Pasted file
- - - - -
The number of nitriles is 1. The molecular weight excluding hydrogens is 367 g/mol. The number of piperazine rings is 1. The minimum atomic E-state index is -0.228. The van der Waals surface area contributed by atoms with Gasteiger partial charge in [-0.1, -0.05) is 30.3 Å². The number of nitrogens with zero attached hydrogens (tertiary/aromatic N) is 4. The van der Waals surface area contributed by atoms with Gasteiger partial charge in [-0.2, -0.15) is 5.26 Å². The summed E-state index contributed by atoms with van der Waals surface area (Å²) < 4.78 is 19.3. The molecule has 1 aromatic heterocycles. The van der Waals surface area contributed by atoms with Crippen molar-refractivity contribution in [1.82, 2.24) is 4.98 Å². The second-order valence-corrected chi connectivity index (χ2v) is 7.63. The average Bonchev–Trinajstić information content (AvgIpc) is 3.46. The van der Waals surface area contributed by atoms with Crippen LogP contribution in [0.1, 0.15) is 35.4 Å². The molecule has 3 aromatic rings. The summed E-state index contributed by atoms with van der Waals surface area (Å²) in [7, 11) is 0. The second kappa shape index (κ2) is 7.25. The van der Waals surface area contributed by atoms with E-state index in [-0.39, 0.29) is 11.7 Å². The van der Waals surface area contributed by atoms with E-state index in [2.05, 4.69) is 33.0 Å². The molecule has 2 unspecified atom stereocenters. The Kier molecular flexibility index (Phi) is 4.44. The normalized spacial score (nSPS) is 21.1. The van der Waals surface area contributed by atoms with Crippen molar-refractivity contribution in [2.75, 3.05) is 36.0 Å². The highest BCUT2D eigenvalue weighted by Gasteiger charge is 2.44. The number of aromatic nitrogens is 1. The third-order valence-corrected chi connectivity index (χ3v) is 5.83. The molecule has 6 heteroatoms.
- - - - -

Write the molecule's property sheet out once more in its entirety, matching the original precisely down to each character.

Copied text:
The number of nitriles is 1. The molecular weight excluding hydrogens is 367 g/mol. The number of piperazine rings is 1. The minimum atomic E-state index is -0.228. The van der Waals surface area contributed by atoms with Gasteiger partial charge in [-0.1, -0.05) is 30.3 Å². The number of nitrogens with zero attached hydrogens (tertiary/aromatic N) is 4. The van der Waals surface area contributed by atoms with Gasteiger partial charge in [-0.2, -0.15) is 5.26 Å². The summed E-state index contributed by atoms with van der Waals surface area (Å²) < 4.78 is 19.3. The molecule has 1 aromatic heterocycles. The van der Waals surface area contributed by atoms with Crippen molar-refractivity contribution in [1.82, 2.24) is 4.98 Å². The second-order valence-corrected chi connectivity index (χ2v) is 7.63. The average Bonchev–Trinajstić information content (AvgIpc) is 3.46. The van der Waals surface area contributed by atoms with Crippen LogP contribution in [0.1, 0.15) is 35.4 Å². The molecule has 3 aromatic rings. The summed E-state index contributed by atoms with van der Waals surface area (Å²) in [7, 11) is 0. The second kappa shape index (κ2) is 7.25. The van der Waals surface area contributed by atoms with E-state index in [-0.39, 0.29) is 11.7 Å². The van der Waals surface area contributed by atoms with E-state index in [2.05, 4.69) is 33.0 Å². The molecule has 2 unspecified atom stereocenters. The Kier molecular flexibility index (Phi) is 4.44. The normalized spacial score (nSPS) is 21.1. The van der Waals surface area contributed by atoms with Crippen molar-refractivity contribution in [2.75, 3.05) is 36.0 Å². The highest BCUT2D eigenvalue weighted by Gasteiger charge is 2.44. The number of aromatic nitrogens is 1. The third-order valence-corrected chi connectivity index (χ3v) is 5.83. The molecule has 6 heteroatoms.